Mr Birrell said without the project, the Sunshine Coast could end up with the urban sprawl challenging Brisbane's public transport network.

"The coast is facing a major increase in population and being someone who was born here I've seen the coast undergo a lot of changes which haven't been good for the character and feel of the area," he said.

"The Sunshine Coast will end up like Brisbane if it keeps going business as usual - our quality of life will really be affected - this will enable us to refocus human settlement patterns, reduce urban sprawl, and protect our way of life.

"It's about letting transport dictate urban form, rather than the other way around."
Brisbane City Council currently has no plans for a similar light rail network, however a $2 million feasibility study into a new bus network is currently being conducted by AECOM.

Due for completion in mid-2013, the Suburbs 2 City Buslink includes a proposed new green bridge from the Cultural Centre and aims to reduce congestion on surface roads by taking 8000 buses off CBD streets per day.

Meanwhile plans for the state government's pared-back $4.4 billion Cross River Rail Project have been submitted to Infrastructure Australia for funding consideration.

Read more: http://www.brisbanetimes.com.au/queensland/a-tram-to-mooloolaba-sunshine-coast-considers-light-rail-option-20120827-24w2y.html
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achiruel

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« Reply #5 on: August 27, 2012, 06:17:18 PM »
If they can afford something like this, they can afford to just give the money to Campbell so they can duplicate the line to Nambour and build CAMCOS, and maybe an extra hundred or so buses.  There is no point mucking around with this sort of thing while the basics are so rooted.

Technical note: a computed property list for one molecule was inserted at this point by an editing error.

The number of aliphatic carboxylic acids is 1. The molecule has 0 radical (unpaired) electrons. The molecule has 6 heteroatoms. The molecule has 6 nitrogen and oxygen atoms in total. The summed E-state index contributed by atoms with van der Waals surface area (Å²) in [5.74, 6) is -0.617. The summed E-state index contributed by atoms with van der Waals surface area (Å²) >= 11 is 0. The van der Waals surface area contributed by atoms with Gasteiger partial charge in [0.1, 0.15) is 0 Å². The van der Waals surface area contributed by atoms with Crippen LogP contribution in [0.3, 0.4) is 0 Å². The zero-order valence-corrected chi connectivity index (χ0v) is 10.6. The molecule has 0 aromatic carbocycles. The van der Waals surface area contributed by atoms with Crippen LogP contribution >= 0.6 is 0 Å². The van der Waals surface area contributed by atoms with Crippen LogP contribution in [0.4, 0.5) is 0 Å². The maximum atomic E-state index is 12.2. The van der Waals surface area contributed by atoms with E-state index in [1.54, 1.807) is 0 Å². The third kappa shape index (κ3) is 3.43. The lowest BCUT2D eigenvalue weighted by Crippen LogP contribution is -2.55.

I don't think they can afford it, as the article says they will need Government of private sector support.

However I agree that to do this while the NCL continues to be unduplicated is a misplacement of priorities.  How about some more bus priority around Mooloolaba/Maroochydore for a start?

Offline Arnz

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« Reply #6 on: August 27, 2012, 06:24:09 PM »
I'd rather have CoastConnect bus priorities fast tracked ahead of Light Rail (or the Airport upgrade for that matter).  Also, some new units to replace the remaining pie-carts (not many left), and maximising the service restructure (eg merging the Air Parcel coverage routes with other routes and axing the air parcel routes that largely duplicate the trunk runs).

Of course, the rail duplication and re-alignment from Beerburrum to Landsborough (at least) would still be my main priority/pick, imo.
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Offline Jonno

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« Reply #7 on: August 28, 2012, 08:59:36 AM »
No doubt the Council has millions for road upgrades but cannot not afford Public Transport upgrades.  It is this "BS" spin that we need to change.  The answer to our transport nightmare in SEQ is not more road space AND more public/active transport.  IT is more more public/active transport and less road space.  We cannot afford both and the additional road space just creates more traffic problems.

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« Reply #8 on: August 28, 2012, 09:02:49 AM »
Sunshine Coast doesn't need higher capacity vehicles.  Just ramp up bus services.

Offline #Metro

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« Reply #9 on: August 28, 2012, 09:29:04 AM »
I think this might be a good idea.